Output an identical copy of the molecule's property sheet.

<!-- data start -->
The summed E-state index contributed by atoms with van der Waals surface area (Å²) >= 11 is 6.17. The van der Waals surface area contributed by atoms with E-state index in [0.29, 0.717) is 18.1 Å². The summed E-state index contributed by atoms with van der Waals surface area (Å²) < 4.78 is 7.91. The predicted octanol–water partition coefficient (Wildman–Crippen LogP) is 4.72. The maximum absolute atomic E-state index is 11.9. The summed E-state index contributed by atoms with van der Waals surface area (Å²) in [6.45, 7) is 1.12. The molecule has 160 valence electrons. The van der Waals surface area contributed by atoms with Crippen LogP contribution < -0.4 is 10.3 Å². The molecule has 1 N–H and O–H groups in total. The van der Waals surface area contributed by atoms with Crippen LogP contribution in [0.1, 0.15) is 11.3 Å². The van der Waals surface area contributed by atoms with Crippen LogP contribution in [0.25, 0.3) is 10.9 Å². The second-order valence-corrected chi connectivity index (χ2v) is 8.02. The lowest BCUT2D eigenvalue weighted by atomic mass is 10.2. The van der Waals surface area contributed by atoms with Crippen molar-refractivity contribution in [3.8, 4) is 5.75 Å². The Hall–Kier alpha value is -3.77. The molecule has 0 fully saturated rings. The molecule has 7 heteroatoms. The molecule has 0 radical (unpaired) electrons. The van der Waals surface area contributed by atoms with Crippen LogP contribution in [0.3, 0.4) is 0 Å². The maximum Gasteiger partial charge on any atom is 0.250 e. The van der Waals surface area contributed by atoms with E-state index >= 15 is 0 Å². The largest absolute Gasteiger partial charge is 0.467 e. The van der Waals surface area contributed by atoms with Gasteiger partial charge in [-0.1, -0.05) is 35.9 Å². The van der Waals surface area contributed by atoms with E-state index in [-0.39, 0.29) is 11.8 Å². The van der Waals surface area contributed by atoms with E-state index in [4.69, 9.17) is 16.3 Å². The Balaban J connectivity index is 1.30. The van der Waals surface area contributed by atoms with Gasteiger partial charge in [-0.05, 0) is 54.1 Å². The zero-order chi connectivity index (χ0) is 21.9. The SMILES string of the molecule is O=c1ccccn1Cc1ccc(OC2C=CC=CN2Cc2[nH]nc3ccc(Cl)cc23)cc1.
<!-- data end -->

The summed E-state index contributed by atoms with van der Waals surface area (Å²) >= 11 is 6.17. The van der Waals surface area contributed by atoms with E-state index in [0.29, 0.717) is 18.1 Å². The summed E-state index contributed by atoms with van der Waals surface area (Å²) < 4.78 is 7.91. The predicted octanol–water partition coefficient (Wildman–Crippen LogP) is 4.72. The maximum absolute atomic E-state index is 11.9. The summed E-state index contributed by atoms with van der Waals surface area (Å²) in [6.45, 7) is 1.12. The molecule has 160 valence electrons. The van der Waals surface area contributed by atoms with Crippen LogP contribution < -0.4 is 10.3 Å². The molecule has 1 N–H and O–H groups in total. The van der Waals surface area contributed by atoms with Crippen LogP contribution in [0.1, 0.15) is 11.3 Å². The van der Waals surface area contributed by atoms with Crippen LogP contribution in [0.25, 0.3) is 10.9 Å². The second-order valence-corrected chi connectivity index (χ2v) is 8.02. The lowest BCUT2D eigenvalue weighted by atomic mass is 10.2. The van der Waals surface area contributed by atoms with Crippen molar-refractivity contribution in [3.8, 4) is 5.75 Å². The Hall–Kier alpha value is -3.77. The molecule has 0 fully saturated rings. The molecule has 7 heteroatoms. The molecule has 0 radical (unpaired) electrons. The van der Waals surface area contributed by atoms with Crippen LogP contribution in [0.3, 0.4) is 0 Å². The maximum Gasteiger partial charge on any atom is 0.250 e. The van der Waals surface area contributed by atoms with E-state index >= 15 is 0 Å². The largest absolute Gasteiger partial charge is 0.467 e. The van der Waals surface area contributed by atoms with Gasteiger partial charge in [-0.1, -0.05) is 35.9 Å². The van der Waals surface area contributed by atoms with E-state index in [-0.39, 0.29) is 11.8 Å². The van der Waals surface area contributed by atoms with E-state index in [4.69, 9.17) is 16.3 Å². The Balaban J connectivity index is 1.30. The van der Waals surface area contributed by atoms with Gasteiger partial charge in [-0.05, 0) is 54.1 Å². The zero-order chi connectivity index (χ0) is 21.9. The SMILES string of the molecule is O=c1ccccn1Cc1ccc(OC2C=CC=CN2Cc2[nH]nc3ccc(Cl)cc23)cc1.